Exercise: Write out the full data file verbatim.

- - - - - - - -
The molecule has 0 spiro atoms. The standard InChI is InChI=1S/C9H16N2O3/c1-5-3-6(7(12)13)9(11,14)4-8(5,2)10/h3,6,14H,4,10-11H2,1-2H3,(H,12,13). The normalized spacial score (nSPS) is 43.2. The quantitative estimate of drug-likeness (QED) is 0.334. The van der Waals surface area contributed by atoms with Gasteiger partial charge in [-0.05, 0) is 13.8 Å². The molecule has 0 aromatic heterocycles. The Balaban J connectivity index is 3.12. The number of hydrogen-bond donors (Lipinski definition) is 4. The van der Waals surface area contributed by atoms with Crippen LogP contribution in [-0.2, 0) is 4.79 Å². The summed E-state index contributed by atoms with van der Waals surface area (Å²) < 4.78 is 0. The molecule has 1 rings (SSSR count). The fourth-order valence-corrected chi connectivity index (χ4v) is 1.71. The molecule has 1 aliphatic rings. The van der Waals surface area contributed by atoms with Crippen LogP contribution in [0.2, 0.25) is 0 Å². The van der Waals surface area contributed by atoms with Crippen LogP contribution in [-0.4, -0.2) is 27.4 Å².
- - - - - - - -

The molecule has 0 spiro atoms. The standard InChI is InChI=1S/C9H16N2O3/c1-5-3-6(7(12)13)9(11,14)4-8(5,2)10/h3,6,14H,4,10-11H2,1-2H3,(H,12,13). The normalized spacial score (nSPS) is 43.2. The quantitative estimate of drug-likeness (QED) is 0.334. The van der Waals surface area contributed by atoms with Gasteiger partial charge in [-0.05, 0) is 13.8 Å². The molecule has 0 aromatic heterocycles. The Balaban J connectivity index is 3.12. The number of hydrogen-bond donors (Lipinski definition) is 4. The van der Waals surface area contributed by atoms with Crippen LogP contribution in [-0.2, 0) is 4.79 Å². The summed E-state index contributed by atoms with van der Waals surface area (Å²) < 4.78 is 0. The molecule has 1 rings (SSSR count). The fourth-order valence-corrected chi connectivity index (χ4v) is 1.71. The molecule has 1 aliphatic rings. The van der Waals surface area contributed by atoms with Crippen LogP contribution in [0.2, 0.25) is 0 Å². The van der Waals surface area contributed by atoms with Crippen LogP contribution in [-0.4, -0.2) is 27.4 Å².